Indica vs Sativa: Educating Customers and Improving Experiences

Atrium Topanga / MG Magazine

In dispensaries all across the United States, cannabis products labeled “sativa” and “indica” line the shelves. Whether they’re factual or not, the market uses these labels frequently as a signal to consumers. In cannabis culture, people expect to experience an energizing, uplifting high from a “sativa” strain of cannabis and a more sedating, body high from an “indica” strain. 

Through a botanist’s lens, sativa and indica refer to two visibly distinct species of cannabis. They also differ in cannabinoid content; the sativa species has higher CBD content and the indica species has higher THC content. Today, almost every cannabis product on the marketplace is a hybrid strain. Growers have crossbred pure indica and sativa strains for decades, cultivating cannabis plants with a more fruitful maturation and more desirable flower. Many cannabis experts argue that the plant is more accurately identified as a single species and should no longer be scientifically bifurcated as sativas and indicas. 


Not only is the classification of modern marijuana strains as indica and sativa scientifically inaccurate, but it also poses problems for consumers. If a strain is labeled as sativa dominant, a consumer may assume the effects of the product will be energizing. However, there are over 500 different chemical compounds in cannabis that alter each consumer’s experience with a specific strain. These compounds are called cannabinoids and terpenes, and they all interact with each person’s endocannabinoid system in a unique way.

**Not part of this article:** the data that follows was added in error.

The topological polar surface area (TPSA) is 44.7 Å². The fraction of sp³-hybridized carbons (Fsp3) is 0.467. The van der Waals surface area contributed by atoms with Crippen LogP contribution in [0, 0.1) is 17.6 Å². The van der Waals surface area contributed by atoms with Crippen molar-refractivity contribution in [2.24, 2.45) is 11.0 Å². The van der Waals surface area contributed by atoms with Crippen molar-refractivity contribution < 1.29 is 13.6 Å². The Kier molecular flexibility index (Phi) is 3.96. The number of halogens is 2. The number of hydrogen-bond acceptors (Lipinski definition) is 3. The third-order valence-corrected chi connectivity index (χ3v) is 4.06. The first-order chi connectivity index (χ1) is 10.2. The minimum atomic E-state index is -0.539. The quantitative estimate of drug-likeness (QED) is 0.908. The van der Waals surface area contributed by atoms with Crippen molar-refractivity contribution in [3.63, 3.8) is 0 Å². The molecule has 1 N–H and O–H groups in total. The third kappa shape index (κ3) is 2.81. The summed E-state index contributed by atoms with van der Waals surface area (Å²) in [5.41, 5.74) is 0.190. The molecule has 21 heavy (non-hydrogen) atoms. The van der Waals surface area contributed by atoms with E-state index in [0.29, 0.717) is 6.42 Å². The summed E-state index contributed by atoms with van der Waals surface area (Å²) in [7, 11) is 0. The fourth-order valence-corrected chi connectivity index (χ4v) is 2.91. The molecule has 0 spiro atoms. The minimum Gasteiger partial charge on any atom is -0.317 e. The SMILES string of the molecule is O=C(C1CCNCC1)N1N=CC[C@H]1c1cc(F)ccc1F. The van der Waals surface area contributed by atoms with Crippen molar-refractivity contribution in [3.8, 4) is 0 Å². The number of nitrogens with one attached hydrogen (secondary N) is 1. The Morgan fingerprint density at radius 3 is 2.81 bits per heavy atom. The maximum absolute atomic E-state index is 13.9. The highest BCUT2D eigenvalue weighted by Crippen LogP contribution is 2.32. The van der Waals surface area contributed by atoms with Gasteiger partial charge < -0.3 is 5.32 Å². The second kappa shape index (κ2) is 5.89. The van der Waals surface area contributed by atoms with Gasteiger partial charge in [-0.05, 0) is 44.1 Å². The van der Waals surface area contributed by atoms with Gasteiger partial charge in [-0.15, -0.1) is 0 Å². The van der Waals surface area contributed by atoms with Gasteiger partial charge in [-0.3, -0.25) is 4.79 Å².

Contemporary research has revealed that terpene content may significantly influence the way cannabis interacts with the body’s receptors. Understanding and measuring the various terpenes present in a specific strain helps the cannabis community more accurately gauge its benefits and effects.

Indica, sativa, and ruderalis cannabis strains showing the different shapes and sizes
Illustration: KyivnataliS / Shutterstock

Cannabis Sativa Definition

In the 18th Century, society began to distinguish between indica and sativa strains of cannabis in order to differentiate the sativa cannabis plants harvested in Eurasia for fiber from the indica plants harvested for hashish. Sativa cannabis has very low THC content and higher CBD content than its relatives. The species is characterized by its tall stature, thin leaves, and slow maturation cycle. Sativa plants are still harvested for their fiber. Some growers also harvest sativa for medical cannabis patients seeking flower with high CBD content. Today, we’re still struggling as an industry to find a suitable cannabis classification system.

Cannabis Indica Definition